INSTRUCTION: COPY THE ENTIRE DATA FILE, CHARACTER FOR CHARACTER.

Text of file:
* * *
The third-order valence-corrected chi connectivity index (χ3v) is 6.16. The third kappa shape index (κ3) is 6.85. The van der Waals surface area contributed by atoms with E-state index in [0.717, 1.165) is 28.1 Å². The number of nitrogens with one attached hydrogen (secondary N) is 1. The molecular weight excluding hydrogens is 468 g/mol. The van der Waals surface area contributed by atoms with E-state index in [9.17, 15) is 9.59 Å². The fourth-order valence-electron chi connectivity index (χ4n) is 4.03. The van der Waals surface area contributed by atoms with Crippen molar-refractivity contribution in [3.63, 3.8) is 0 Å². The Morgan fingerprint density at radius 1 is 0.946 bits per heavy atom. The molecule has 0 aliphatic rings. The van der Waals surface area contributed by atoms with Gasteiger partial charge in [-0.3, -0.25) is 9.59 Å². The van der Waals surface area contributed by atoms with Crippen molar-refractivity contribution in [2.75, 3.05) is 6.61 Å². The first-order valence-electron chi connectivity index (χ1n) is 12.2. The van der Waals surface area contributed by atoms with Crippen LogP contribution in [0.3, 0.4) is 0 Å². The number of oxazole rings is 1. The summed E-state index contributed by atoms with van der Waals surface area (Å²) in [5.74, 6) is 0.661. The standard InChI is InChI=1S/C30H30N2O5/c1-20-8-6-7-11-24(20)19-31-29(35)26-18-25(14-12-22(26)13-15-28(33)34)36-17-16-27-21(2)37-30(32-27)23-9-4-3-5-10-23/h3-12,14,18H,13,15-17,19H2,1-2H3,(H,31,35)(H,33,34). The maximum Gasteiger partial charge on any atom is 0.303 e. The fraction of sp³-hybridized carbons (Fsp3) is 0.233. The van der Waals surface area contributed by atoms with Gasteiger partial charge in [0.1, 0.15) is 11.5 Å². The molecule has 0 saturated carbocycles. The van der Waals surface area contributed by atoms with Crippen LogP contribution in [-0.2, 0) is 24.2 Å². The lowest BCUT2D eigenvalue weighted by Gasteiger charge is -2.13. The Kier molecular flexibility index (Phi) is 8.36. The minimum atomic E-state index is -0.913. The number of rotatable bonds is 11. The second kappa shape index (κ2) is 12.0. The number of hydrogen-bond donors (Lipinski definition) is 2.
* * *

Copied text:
The third-order valence-corrected chi connectivity index (χ3v) is 6.16. The third kappa shape index (κ3) is 6.85. The van der Waals surface area contributed by atoms with E-state index in [0.717, 1.165) is 28.1 Å². The number of nitrogens with one attached hydrogen (secondary N) is 1. The molecular weight excluding hydrogens is 468 g/mol. The van der Waals surface area contributed by atoms with E-state index in [9.17, 15) is 9.59 Å². The fourth-order valence-electron chi connectivity index (χ4n) is 4.03. The van der Waals surface area contributed by atoms with Crippen molar-refractivity contribution in [3.63, 3.8) is 0 Å². The Morgan fingerprint density at radius 1 is 0.946 bits per heavy atom. The molecule has 0 aliphatic rings. The van der Waals surface area contributed by atoms with Gasteiger partial charge in [-0.3, -0.25) is 9.59 Å². The van der Waals surface area contributed by atoms with Crippen molar-refractivity contribution in [2.75, 3.05) is 6.61 Å². The first-order valence-electron chi connectivity index (χ1n) is 12.2. The van der Waals surface area contributed by atoms with Crippen LogP contribution in [0.3, 0.4) is 0 Å². The number of oxazole rings is 1. The summed E-state index contributed by atoms with van der Waals surface area (Å²) in [5.74, 6) is 0.661. The standard InChI is InChI=1S/C30H30N2O5/c1-20-8-6-7-11-24(20)19-31-29(35)26-18-25(14-12-22(26)13-15-28(33)34)36-17-16-27-21(2)37-30(32-27)23-9-4-3-5-10-23/h3-12,14,18H,13,15-17,19H2,1-2H3,(H,31,35)(H,33,34). The maximum Gasteiger partial charge on any atom is 0.303 e. The fraction of sp³-hybridized carbons (Fsp3) is 0.233. The van der Waals surface area contributed by atoms with Gasteiger partial charge in [0.1, 0.15) is 11.5 Å². The molecule has 0 saturated carbocycles. The van der Waals surface area contributed by atoms with Crippen LogP contribution in [-0.2, 0) is 24.2 Å². The lowest BCUT2D eigenvalue weighted by Gasteiger charge is -2.13. The Kier molecular flexibility index (Phi) is 8.36. The minimum atomic E-state index is -0.913. The number of rotatable bonds is 11. The second kappa shape index (κ2) is 12.0. The number of hydrogen-bond donors (Lipinski definition) is 2.